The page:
Do you remember the incident last weekend in Gulfport, Missisippi, where a pair of morons brandished, loaded, and then racked a round into the chamber of a shotgun, and the local police chief attempted to claim that he couldn’t charge them with anything?

After being hammered relentlessly and reminded of the numerous charges he could and should have charged them with, the pair have now been arrested.

Gulfport Police Chief Leonard Papania had said early this week two men who entered Wal-Mart and two other businesses Sunday with a shotgun wouldn’t be charged with a crime, but Friday the department said the two were arrested for disturbance of the peace.

Holton Wade Saucier, 19, of Saucier, who carried the shotgun into the stores, was arrested on disturbance in a public place and disturbance of public peace charges. Bond was set by Municipal Judge Fant Walker at $1,054.50.

William Cordell Kennon, 18, of Gulfport, was arrested on a disturbance in a public place charge and Walker set his bond at $677.25.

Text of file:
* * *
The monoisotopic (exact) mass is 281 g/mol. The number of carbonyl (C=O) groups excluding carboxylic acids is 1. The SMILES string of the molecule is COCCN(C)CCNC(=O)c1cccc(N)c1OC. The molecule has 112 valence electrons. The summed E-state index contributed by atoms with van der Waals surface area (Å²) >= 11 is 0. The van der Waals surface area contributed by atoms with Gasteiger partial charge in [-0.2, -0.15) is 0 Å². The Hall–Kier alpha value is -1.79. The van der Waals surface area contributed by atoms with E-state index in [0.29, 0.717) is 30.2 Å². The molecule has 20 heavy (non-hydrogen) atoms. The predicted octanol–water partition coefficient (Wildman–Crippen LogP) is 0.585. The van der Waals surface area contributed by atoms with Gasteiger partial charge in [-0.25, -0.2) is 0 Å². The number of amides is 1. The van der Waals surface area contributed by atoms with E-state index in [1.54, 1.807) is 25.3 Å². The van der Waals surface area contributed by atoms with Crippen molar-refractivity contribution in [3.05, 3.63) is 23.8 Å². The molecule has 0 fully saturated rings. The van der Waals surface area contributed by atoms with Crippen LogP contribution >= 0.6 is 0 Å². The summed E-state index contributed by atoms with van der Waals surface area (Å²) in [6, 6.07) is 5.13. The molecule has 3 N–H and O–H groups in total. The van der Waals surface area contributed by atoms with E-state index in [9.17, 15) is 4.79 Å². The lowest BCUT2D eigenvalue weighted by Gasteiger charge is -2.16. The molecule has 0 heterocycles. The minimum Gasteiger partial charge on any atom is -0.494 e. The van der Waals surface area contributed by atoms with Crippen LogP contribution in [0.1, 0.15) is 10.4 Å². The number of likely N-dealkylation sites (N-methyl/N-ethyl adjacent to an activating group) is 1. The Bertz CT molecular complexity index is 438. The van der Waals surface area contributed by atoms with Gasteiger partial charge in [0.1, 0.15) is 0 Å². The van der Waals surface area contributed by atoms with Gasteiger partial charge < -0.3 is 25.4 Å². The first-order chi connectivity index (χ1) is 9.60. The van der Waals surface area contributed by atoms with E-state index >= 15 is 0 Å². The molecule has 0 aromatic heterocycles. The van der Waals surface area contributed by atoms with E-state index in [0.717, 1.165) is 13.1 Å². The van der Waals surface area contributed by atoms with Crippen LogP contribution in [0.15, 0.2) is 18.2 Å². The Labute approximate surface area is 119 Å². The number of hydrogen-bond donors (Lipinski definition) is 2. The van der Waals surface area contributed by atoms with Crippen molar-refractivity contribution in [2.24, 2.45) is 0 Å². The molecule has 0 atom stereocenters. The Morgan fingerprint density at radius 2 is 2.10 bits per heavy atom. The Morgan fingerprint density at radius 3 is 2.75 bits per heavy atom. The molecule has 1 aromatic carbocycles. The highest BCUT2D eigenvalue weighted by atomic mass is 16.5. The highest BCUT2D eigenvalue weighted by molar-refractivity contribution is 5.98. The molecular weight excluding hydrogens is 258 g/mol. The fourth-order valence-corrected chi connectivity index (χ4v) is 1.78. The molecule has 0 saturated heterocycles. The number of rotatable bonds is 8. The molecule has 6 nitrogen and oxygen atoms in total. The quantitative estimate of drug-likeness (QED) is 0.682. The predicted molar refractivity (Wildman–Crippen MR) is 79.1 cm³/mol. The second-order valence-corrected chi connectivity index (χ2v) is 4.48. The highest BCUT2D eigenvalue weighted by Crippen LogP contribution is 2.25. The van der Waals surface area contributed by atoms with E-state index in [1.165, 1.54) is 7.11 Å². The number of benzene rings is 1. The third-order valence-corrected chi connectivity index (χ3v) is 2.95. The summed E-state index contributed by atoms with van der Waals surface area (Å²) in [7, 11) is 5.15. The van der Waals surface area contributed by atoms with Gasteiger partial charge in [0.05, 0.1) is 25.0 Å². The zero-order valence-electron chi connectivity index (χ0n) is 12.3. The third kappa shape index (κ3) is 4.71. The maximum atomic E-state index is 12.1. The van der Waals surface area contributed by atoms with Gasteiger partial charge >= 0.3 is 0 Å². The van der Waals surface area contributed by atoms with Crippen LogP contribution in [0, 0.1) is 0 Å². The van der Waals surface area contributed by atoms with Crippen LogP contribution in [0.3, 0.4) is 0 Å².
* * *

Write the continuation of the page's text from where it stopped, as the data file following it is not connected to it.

The two were released pending trial.

Police said Saucier “engaged in the lawful open carry of a pump-action shotgun,” but he then loaded the shotgun and pumped it in front of witnesses, creating a breach of the peace.

It’s stunning that Police Chief Leonard Papania and the Gulfport Police don’t grasp that carrying a firearm in your hands is brandishing, or that loading a shotgun and racking the slide inside the Walmart, chambering a round, constitutes menacing.

One might even get the impression that Papania is against open carry and wanted to inflame the public again the practice by acting as if what these idiots did was in any way lawful, when it clearly wasn’t.

Quite frankly, the shotgun-cocking Saucier is very lucky that a concealed carrier didn’t pull a concealed weapon and drop him on the spot for loading a shotgun and chambering a round in a Walmart on a Sunday, assuming quite reasonably that someone would only do something like that because he was about to attempt either an armed robbery or a mass shooting. If someone had shot Saucier for that reason, it is doubtful that the concealed carried would be charged with a crime for shooting him, much less convicted under the “reasonable man” standard.

Fortunately, Papania has received enough heat that he finally felt compelled to charge Saucier and Kennon with at least one of the charges they should have faced from the very beginning.

Hopefully these charges will reduce the cries from more restrictions on open carry that resulted from the Gulfport Police initially claiming that this absurd act was an example of lawful activity, when it clearly was not.